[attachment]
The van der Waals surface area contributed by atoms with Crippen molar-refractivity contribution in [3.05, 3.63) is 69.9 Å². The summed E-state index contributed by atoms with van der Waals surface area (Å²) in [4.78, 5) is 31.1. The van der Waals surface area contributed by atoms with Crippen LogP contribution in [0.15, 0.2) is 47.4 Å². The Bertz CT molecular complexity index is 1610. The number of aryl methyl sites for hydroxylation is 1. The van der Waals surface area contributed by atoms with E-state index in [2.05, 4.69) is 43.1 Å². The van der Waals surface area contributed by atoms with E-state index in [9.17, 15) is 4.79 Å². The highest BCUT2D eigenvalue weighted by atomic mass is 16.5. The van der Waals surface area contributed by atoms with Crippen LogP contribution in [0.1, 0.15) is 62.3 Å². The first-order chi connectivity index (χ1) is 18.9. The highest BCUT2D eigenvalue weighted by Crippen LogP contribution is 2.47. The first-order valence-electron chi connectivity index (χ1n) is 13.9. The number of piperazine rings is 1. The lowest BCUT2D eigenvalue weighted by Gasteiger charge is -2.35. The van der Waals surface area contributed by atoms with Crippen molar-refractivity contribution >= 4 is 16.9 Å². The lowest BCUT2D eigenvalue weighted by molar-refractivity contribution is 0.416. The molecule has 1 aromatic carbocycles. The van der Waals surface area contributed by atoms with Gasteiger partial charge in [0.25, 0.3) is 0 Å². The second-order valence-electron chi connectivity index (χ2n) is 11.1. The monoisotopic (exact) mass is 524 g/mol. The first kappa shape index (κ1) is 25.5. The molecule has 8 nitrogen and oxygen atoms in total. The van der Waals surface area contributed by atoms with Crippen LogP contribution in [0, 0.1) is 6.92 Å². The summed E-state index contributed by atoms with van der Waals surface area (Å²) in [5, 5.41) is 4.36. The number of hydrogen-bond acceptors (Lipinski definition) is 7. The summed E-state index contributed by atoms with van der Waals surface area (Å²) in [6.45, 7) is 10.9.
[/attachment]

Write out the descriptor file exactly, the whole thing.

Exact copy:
The van der Waals surface area contributed by atoms with Crippen molar-refractivity contribution in [3.05, 3.63) is 69.9 Å². The summed E-state index contributed by atoms with van der Waals surface area (Å²) in [4.78, 5) is 31.1. The van der Waals surface area contributed by atoms with Crippen LogP contribution in [0.15, 0.2) is 47.4 Å². The Bertz CT molecular complexity index is 1610. The number of aryl methyl sites for hydroxylation is 1. The van der Waals surface area contributed by atoms with E-state index in [2.05, 4.69) is 43.1 Å². The van der Waals surface area contributed by atoms with E-state index in [9.17, 15) is 4.79 Å². The highest BCUT2D eigenvalue weighted by atomic mass is 16.5. The van der Waals surface area contributed by atoms with Crippen LogP contribution in [0.1, 0.15) is 62.3 Å². The first-order chi connectivity index (χ1) is 18.9. The highest BCUT2D eigenvalue weighted by Crippen LogP contribution is 2.47. The first-order valence-electron chi connectivity index (χ1n) is 13.9. The number of piperazine rings is 1. The lowest BCUT2D eigenvalue weighted by Gasteiger charge is -2.35. The van der Waals surface area contributed by atoms with Crippen molar-refractivity contribution >= 4 is 16.9 Å². The lowest BCUT2D eigenvalue weighted by molar-refractivity contribution is 0.416. The molecule has 1 aromatic carbocycles. The van der Waals surface area contributed by atoms with Gasteiger partial charge in [0.25, 0.3) is 0 Å². The second-order valence-electron chi connectivity index (χ2n) is 11.1. The monoisotopic (exact) mass is 524 g/mol. The first kappa shape index (κ1) is 25.5. The molecule has 8 nitrogen and oxygen atoms in total. The van der Waals surface area contributed by atoms with Crippen LogP contribution in [0, 0.1) is 6.92 Å². The summed E-state index contributed by atoms with van der Waals surface area (Å²) in [5, 5.41) is 4.36. The number of hydrogen-bond acceptors (Lipinski definition) is 7. The summed E-state index contributed by atoms with van der Waals surface area (Å²) in [6.45, 7) is 10.9.